Gov't monitoring Venezuela unrest, ready to assist 50 J'cans located there
KINGSTON, Jamaica — Minister of Foreign Affairs and Foreign Trade, Senator Kamina Johnson Smith this morning reported that the Government of Jamaica is closely monitoring ongoing civil unrest in Venezuela.
The South American nation has endured days of chaos as the opposition looks to keep up pressure on President Nicolas Maduro, taking to the streets again Thursday after three people were killed and hundreds arrested in the biggest anti-government demonstrations in years.
Johnson Smith said the situation continues to be one of international concern and given the historically strong friendship and relations between our countries, Jamaica wishes, in the interest of the Venezuelan people, to see a peaceful resolution of the current situation there.
“To that end, Jamaica continues to engage with our colleague countries, with member countries of the OAS, including Caricom member states to promote dialogue”, she stressed.
The minister, who was giving quarterly updates on her portfolio at the ministry’s office in New Kingston, said that there are currently 50 Jamaicans in the country “and we will take such steps as are necessary to protect our nationals”.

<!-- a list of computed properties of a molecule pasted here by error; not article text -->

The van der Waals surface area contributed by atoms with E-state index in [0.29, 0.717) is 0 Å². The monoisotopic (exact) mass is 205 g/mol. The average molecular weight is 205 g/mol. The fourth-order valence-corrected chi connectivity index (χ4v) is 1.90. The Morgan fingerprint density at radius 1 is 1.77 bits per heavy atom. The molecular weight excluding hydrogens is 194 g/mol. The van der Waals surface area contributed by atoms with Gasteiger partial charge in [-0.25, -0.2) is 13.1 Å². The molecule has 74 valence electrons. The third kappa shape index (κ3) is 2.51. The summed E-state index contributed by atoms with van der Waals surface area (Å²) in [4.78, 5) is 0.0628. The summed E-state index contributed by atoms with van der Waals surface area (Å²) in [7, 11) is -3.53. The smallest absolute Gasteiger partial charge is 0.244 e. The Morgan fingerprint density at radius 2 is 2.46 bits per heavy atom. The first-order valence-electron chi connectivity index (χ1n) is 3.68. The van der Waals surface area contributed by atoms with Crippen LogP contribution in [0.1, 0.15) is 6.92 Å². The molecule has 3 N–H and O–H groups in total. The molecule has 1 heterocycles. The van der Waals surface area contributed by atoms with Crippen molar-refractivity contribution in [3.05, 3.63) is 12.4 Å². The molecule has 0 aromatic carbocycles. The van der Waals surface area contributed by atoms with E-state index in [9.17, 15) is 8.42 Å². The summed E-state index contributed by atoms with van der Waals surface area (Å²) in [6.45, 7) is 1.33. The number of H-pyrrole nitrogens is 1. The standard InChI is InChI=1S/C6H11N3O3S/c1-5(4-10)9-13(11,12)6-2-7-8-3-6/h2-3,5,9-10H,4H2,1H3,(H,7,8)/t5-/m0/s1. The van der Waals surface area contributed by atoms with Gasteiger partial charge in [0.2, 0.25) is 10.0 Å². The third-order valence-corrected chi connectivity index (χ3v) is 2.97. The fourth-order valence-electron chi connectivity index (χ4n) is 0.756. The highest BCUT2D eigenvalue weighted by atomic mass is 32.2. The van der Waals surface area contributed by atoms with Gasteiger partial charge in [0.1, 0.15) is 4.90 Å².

She further stated that the Government of Jamaica has consistently maintained the position that Venezuela should engage with its own national stakeholders through an inclusive and meditative process with a view to peaceful resolution and to resolving the domestic challenges.
“I should underscore that Jamaica adheres to the principle of non-interference as a matter of policy, which means fundamentally that we do not seek to tell other governments what to do in their domestic space,” Johnson Smith explained.
She added that the Government of Jamaica’s primary concerns are encouraging a solution, which is in the interest of social and economic development, stability and the wellbeing and prosperity of the people of Venezuela.
Meanwhile, the minister said Jamaica’s PetroCaribe arrangement with Venezuela remains in place; however, imports from them have reduced significantly.